All PPT exemption applications are reviewed or audited by the province. If it is found that a buyer claims a first time buyer PPT exemption they do not qualify for, the buyer will be charged a penalty equal to double the tax if it is found that the buyer did actually own an interest residential property anywhere in the world at any time, or the buyer previously received a first time home buyers’ PPT exemption or refund.

To preserve or keep the PPT exemption at the end of the first year of ownership, the buyer will receive a letter requesting the buyer to confirm they met the occupancy and property value requirements, and

  1. the buyer moved into an existing home within 92 days of the closing date and continued to occupy the property as their principal residence for the remainder of the first year of ownership ; or
  2. If the buyer purchased a lot and built a home, to keep the tax exemption:
    • the fair market value of the lot plus the cost to build must be no more than $500,000;
    • the buyer must have completed and moved into the home within 1 year of the closing date of the lot purchase; and
    • the buyer occupied the home as a principal residence for the remainder of the first year

A buyer moving out of the home during the first year may keep part of the first time buyer exemption. A buyer who passes away, or must transfer his or her interest in the property because of a separation agreement or a court order under the Family Law Act before the end of the first year of ownership will be allowed to keep the PPT exemption.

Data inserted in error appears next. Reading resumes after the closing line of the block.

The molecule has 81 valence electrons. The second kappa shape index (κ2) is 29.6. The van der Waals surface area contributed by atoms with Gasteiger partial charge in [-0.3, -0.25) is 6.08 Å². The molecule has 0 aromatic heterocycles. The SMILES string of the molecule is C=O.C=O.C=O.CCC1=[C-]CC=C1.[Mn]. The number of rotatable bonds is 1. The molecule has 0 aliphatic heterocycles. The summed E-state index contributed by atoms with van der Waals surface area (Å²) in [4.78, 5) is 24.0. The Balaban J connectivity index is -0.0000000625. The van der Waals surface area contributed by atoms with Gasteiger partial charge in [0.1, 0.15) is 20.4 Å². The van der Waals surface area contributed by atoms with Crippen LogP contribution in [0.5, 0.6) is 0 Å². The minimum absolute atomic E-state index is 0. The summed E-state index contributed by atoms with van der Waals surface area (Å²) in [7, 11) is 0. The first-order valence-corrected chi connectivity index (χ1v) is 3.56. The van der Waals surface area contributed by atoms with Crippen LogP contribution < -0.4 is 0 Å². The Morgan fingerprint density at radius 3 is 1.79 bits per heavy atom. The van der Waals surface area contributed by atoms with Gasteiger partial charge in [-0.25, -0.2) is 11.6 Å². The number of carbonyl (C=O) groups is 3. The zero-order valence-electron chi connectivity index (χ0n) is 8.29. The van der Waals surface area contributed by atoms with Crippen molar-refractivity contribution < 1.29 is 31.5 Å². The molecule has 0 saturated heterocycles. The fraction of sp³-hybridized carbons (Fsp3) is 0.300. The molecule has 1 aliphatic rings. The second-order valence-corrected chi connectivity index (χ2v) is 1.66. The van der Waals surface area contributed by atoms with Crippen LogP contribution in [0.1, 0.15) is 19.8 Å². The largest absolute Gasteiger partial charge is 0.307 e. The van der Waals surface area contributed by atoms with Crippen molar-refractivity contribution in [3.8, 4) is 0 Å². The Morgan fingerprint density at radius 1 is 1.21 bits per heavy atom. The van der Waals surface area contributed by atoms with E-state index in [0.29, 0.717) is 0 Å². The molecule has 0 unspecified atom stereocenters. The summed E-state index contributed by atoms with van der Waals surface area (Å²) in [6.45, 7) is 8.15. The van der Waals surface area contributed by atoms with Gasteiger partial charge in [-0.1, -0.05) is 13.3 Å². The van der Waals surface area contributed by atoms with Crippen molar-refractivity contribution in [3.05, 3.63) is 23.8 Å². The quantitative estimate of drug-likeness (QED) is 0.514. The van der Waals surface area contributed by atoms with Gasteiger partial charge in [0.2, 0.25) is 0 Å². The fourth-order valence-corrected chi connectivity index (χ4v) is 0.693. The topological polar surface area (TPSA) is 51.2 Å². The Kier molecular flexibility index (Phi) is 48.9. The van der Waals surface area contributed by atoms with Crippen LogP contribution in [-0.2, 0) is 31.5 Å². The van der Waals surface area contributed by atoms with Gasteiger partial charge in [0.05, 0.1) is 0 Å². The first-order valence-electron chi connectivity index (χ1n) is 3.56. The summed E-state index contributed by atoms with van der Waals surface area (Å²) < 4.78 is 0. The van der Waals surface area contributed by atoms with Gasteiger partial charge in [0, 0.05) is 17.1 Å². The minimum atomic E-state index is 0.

Real Estate Qualifications: First Time Home Buyers PPT

Some planning is required to claim the first time home buyer’s exemption from PPT. Obviously, if a qualified buyer is new to B.C., rent for a while before you buy, or if you have found the home of your dreams, rent it with an option to purchase exercisable after the year is up.

Be sure to pick a property that will qualify for the exemption. Don’t overspend. While we are on this topic, if a buyer (whether as a first time buyer or not) is planning to benefit from the GST rebate on new housing, price point planning is necessary. The GST rebate tops out at $6,300 for a home with a purchase price of $350,000. The GST rebate on new housing gradually reduces for homes valued between $350,000 up to a maximum of $450,000, when it disappears altogether.

Being in a spousal relationship can also provide other planning options. Many spouses (married or common law) plan to own their home as joint tenants to provide automatic rights of survivorship if one passes away. While this can be very useful or helpful for estate planning purposes, consider a change of plan to minimize the PPT they pay.